Now all roads lead to France and heavy is the tread
Of the living; but the dead returning lightly dance.
Edward Thomas, Roads

Sunday, October 11, 2020

Front Line on Mountaintops: The Krn-Batognica Massif

Towering over the village of Kobarid (formerly Caporetto) is the Krn Massif, shown above, dominated by two peaks. The shark fin-shaped formation is 2224-meter Mte Krn. To its right is the near-plateau-shape of Mte Batognica, which today is 2164 meters, blunted by mines dug and detonated by Austro-Hungarian forces during the war. Krn was fully captured from its Hungarian defenders by Italian Alpini troops in June 1915. However, Batognica was only partially secured, and for the next 28 months was the site of the sector's front line. Austro-Hungarian troops occupied the eastern part of the mountain while Italian troops were located in the western part. The advance trenches were only 10 meters apart. The attrition of trench warfare and the aforementioned mining operations resulted in enormous casualties. When the combined German-Austrian assault came on 24 October 1917, the entire 43rd Italian Division was surrounded and captured en masse on the Krn-Batognica Ridge, and the entire front was pushed south, eventually to the Piave River line.

Closer View of the Massif

Today, the position is very difficult to access—one needs to be at least a moderately experienced climber—but the war remains to be seen on the site, including bunkers, chiseled staircases, and tunnels, are dramatic, and the views of the Soca River valley and surrounding Julian Alps are spectacular. Luckily, the Kobarid war museum and various hiking organizations have made many images available online.

The Barbed Wire Survives

Stairway to Observation Post

Battlefield Debris and a Monument

Italian Alpini in a Cave

Remains of an Italian Trench

Site of the September 1917 Mine Explosion

Gallery Entrance

Hungarian (?) Troops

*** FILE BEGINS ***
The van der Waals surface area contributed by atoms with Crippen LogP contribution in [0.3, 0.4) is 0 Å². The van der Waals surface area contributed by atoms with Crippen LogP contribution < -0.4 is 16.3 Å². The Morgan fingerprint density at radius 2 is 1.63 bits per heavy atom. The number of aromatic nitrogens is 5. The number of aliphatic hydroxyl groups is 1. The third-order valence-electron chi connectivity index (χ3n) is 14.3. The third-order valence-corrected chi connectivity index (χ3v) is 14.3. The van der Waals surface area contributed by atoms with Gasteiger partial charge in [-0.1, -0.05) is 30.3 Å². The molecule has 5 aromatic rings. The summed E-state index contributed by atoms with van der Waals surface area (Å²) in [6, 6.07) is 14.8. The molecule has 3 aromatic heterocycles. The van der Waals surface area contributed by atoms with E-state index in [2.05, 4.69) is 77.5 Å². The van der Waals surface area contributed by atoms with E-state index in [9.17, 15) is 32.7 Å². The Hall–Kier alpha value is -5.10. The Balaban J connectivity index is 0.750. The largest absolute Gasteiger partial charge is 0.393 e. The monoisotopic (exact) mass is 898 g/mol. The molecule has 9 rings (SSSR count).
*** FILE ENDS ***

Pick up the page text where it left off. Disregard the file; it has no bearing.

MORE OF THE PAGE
A Small Memorial Overlooks the Soca Valley


  1. The knowledge and insight you have given over the years to the Italian Alpine front is always appreciated. I know you have headed tours in the past to the area; I would likewise like to tour the area. When you mention the climb requires moderate climbing skills, are you meaning hammering of pitons and ropes? Are there roads part of the way, then trails and chiseled rock staircases with handrails either of rope or metal, or just climbing steep paths? The photo of the monument showing what seems to be a large caliber artillery shell, requiring a heavy piece. If that was an example of the ordinance used, then getting that stuff up there was indeed a feat. Rather I would think they used mountain howitzers, smaller caliber, much lighter, easier to deploy, albeit a feat in itself, along with the resupply of it and the other necessities of battle, like food, medical supplies, evacuation of casualties.

    1. Hi Parnelli,

      Here's a website that has details on the various possible mountain excursions around Kobarid.

      I'm sure some of your questions are answered on these pages. With my groups, I've taken them on 3A, and small pieces of 3 and 4. There is also a closer-in Kobarid Historical tour that has some hiking that is not too challenging. but takes you to some great sites with great views. It's on this page:

      Hope this helps,


  2. For a heart-breaking account of The Great War including the above battle, read Mark Helprin's novel, A Soldier of the Great War. Yes, it's "fiction," that is, though not fact, it is brimming over with truth.

  3. To get up to the top of Krn and Batognica you just need endurance. Most of the trails were built on old mule supply paths. The helmet and light mentioned in the one battlefield tour is because they go into some of the remaining tunnels up on Batognica. For tunnel exploration, I think maybe one of the tours would be the best way to go. There is a lot to see without the tunnels up there, however. Most of the shells that were displayed were 149 mm Italian shells that I remember and those guns were not hauled up here - only the smaller mountain guns. The tour number two is one where some mountain experience comes in handy - the walk is on the ridge continuing to the northwest from Krn.

    The mountain theaters up here are incredible to see on good weather days, but remember the troops were up here year round.

    The Italian 46th Division was defending from Krn south over Batognica to Mrzli vrh and they were hard pressed by the 50th Austrian Division on top and the German march up the Isonzo Valley from their breakthrough at Tolmin below. The Italian 43rd Division held their ground - mostly on the ridges north of Krn - but both divisions would be captured when Italian engineers blew up prematurely the only bridge that crossed the river in the area.